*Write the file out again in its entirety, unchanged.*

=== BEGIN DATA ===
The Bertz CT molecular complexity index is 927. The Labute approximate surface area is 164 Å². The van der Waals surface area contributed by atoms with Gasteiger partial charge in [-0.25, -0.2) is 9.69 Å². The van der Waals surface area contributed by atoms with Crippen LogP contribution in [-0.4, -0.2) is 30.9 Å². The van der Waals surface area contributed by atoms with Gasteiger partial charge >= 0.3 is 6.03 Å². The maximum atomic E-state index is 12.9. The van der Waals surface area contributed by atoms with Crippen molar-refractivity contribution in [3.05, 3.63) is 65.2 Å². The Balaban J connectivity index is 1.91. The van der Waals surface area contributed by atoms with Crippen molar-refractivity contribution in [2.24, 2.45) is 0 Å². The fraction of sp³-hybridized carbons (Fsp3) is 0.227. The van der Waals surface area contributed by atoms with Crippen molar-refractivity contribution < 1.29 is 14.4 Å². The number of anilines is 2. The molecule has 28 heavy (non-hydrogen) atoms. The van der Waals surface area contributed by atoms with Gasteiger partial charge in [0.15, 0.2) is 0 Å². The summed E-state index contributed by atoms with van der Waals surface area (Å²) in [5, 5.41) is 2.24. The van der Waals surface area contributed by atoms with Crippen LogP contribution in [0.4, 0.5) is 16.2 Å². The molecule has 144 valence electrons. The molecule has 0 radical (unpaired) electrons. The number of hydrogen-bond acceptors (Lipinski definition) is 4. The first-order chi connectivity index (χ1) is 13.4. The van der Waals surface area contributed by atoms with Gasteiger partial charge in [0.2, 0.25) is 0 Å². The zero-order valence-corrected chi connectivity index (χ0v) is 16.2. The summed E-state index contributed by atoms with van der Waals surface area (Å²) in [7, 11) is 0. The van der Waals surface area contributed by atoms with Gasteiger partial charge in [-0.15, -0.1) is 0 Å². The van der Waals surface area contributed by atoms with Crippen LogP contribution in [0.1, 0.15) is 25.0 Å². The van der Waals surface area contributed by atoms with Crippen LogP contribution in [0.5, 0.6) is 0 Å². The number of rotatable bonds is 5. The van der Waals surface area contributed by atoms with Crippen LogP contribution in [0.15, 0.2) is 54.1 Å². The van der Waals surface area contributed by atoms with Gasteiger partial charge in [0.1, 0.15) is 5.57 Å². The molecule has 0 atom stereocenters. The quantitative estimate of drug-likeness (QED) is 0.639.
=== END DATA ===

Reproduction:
The Bertz CT molecular complexity index is 927. The Labute approximate surface area is 164 Å². The van der Waals surface area contributed by atoms with Gasteiger partial charge in [-0.25, -0.2) is 9.69 Å². The van der Waals surface area contributed by atoms with Crippen LogP contribution in [-0.4, -0.2) is 30.9 Å². The van der Waals surface area contributed by atoms with Gasteiger partial charge >= 0.3 is 6.03 Å². The maximum atomic E-state index is 12.9. The van der Waals surface area contributed by atoms with Crippen molar-refractivity contribution in [3.05, 3.63) is 65.2 Å². The Balaban J connectivity index is 1.91. The van der Waals surface area contributed by atoms with Crippen molar-refractivity contribution in [2.24, 2.45) is 0 Å². The fraction of sp³-hybridized carbons (Fsp3) is 0.227. The van der Waals surface area contributed by atoms with Crippen molar-refractivity contribution < 1.29 is 14.4 Å². The number of anilines is 2. The molecule has 28 heavy (non-hydrogen) atoms. The van der Waals surface area contributed by atoms with Gasteiger partial charge in [0.15, 0.2) is 0 Å². The summed E-state index contributed by atoms with van der Waals surface area (Å²) in [5, 5.41) is 2.24. The van der Waals surface area contributed by atoms with Crippen LogP contribution in [0.4, 0.5) is 16.2 Å². The molecule has 144 valence electrons. The molecule has 0 radical (unpaired) electrons. The number of hydrogen-bond acceptors (Lipinski definition) is 4. The first-order chi connectivity index (χ1) is 13.4. The van der Waals surface area contributed by atoms with Gasteiger partial charge in [0.2, 0.25) is 0 Å². The zero-order valence-corrected chi connectivity index (χ0v) is 16.2. The summed E-state index contributed by atoms with van der Waals surface area (Å²) in [7, 11) is 0. The van der Waals surface area contributed by atoms with Gasteiger partial charge in [-0.15, -0.1) is 0 Å². The van der Waals surface area contributed by atoms with Crippen LogP contribution in [0.1, 0.15) is 25.0 Å². The van der Waals surface area contributed by atoms with Crippen LogP contribution in [0.5, 0.6) is 0 Å². The number of rotatable bonds is 5. The van der Waals surface area contributed by atoms with Crippen LogP contribution in [0.15, 0.2) is 54.1 Å². The van der Waals surface area contributed by atoms with Gasteiger partial charge in [0.1, 0.15) is 5.57 Å². The molecule has 0 atom stereocenters. The quantitative estimate of drug-likeness (QED) is 0.639.